James S. Jackson, PhD
The National Center for Institutional Diversity (NCID) and the Office of Diversity, Equity, and Inclusion (ODEI) are pleased to announce that Dr. James S. Jackson, Daniel Katz Distinguished University Professor of Psychology and former director of the Institute of Social Research, was selected as the inaugural recipient of the Distinguished Diversity Scholar Career Award. In his honor, the award has been renamed the James S. Jackson Distinguished Career Award for Diversity Scholarship.
On Monday, October 30, 2017, Dr. Jackson delivered the Distinguished Diversity Scholar Career Award Lecture, "From Affirmative Action to Diversity in Higher Education":
The celebration of diversity in higher education has been a long time coming. There are many reasons for this tortuous path and we will explore some of them in my talk. The University of Michigan has been a leader in this journey, but not without its own missteps in the larger context of racialized social and political beliefs, and actions in the larger culture of the United States.
View Dr. Jackson's lecture below:
Bridging the Past, Present and Future: Forty Years of Research on Black Americans
This day-long symposium immediately preceded Dr. Jackson's Distinguished Diversity Scholar Lecture, bringing together many of Dr. Jackson’s former students, collaborators, and colleagues to discuss issues of race, ethnicity, and health outcomes.
Aging and Physical Health Research
Tom LaVeist, George Washington University (PPT)
Peter Litchenberg, Wayne State University
Briana Metzuk, University of Michigan
Research on Discrimination and Social Identity
Courtney Cogburn, Columbia University (PPT)
Patrica Gurin, University of Michigan
Eleanor Seaton, Arizona State University (PPT)
David Williams, Harvard University (PPT)
Research from the Ground-Breaking Program for Research on Black Americans Data Sets with a focus on Politics, Religion, Caribbean Blacks, & Adolescents
R. Khari Brown, Wayne State University (PPT)
Cleopatra Howard Caldwell, University of Michigan
Linda Chatters, University of Michigan
Ishtar Govia, University of the West Indies
Robert J. Taylor, University of Michigan
The Mental Health of Black Americans
Carl Bell, Jackson Park Hospital Family Medicine Clinic (PPT)
Darrell Hudson, Washington University
Harold W. Neighbors, Michigan State University (PPT)
Belinda Tucker, University of California at Los Angeles
About Dr. Jackson
As the founding director of the Program for Research on Black Americans (PRBA), Dr. Jackson is internationally recognized for his innovative research on the influence of race on the health of African Americans, including the groundbreaking National Survey of Black Americans (NSBA) and National Survey of American Life (NASL) which are considered the most extensive social, economic, and mental and physical health surveys of the US Black population across the lifespan. These and other frameworks that have come out of the PRBA have provided a foundational framework for understanding racial and ethnic disparities in physical and mental health across the lifespan, and elevated the value of applied work in academic fields.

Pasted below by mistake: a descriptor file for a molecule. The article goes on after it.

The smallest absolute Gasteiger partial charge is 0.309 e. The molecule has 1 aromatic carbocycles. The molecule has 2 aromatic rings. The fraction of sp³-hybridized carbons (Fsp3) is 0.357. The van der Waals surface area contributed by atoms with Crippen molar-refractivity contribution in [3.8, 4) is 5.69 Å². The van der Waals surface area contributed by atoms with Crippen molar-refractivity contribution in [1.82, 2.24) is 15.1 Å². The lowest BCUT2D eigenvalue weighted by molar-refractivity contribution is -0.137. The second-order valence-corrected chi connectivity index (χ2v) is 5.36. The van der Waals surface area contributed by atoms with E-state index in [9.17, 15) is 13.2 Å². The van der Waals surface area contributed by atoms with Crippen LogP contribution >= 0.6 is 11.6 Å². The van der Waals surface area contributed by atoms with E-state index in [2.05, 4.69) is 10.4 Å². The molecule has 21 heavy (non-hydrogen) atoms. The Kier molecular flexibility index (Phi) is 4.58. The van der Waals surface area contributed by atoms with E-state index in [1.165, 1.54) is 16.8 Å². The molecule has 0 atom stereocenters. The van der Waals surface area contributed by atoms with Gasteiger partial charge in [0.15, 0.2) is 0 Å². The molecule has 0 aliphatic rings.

Throughout the course of his career, Dr. Jackson created training opportunities for — and also served as mentor, advocate, and sponsor for — generations of graduate students, postdoctoral fellows, and junior faculty of color. These scholars in turn have continued to engage in groundbreaking research, and serve as influential academics in their own right — addressing critical issues of diversity, equity, and inclusion in their research, teaching, mentoring, and public engagement across multiple fields.
About the Award
The Distinguished Diversity Scholar Career Award recognizes a senior faculty member at the University of Michigan who has made important contributions to understanding diversity, equity, and inclusion through research, scholarship and creative endeavors, who has an outstanding record as an educator in teaching and mentoring, and whose work has focused on issues of importance to underrepresented communities.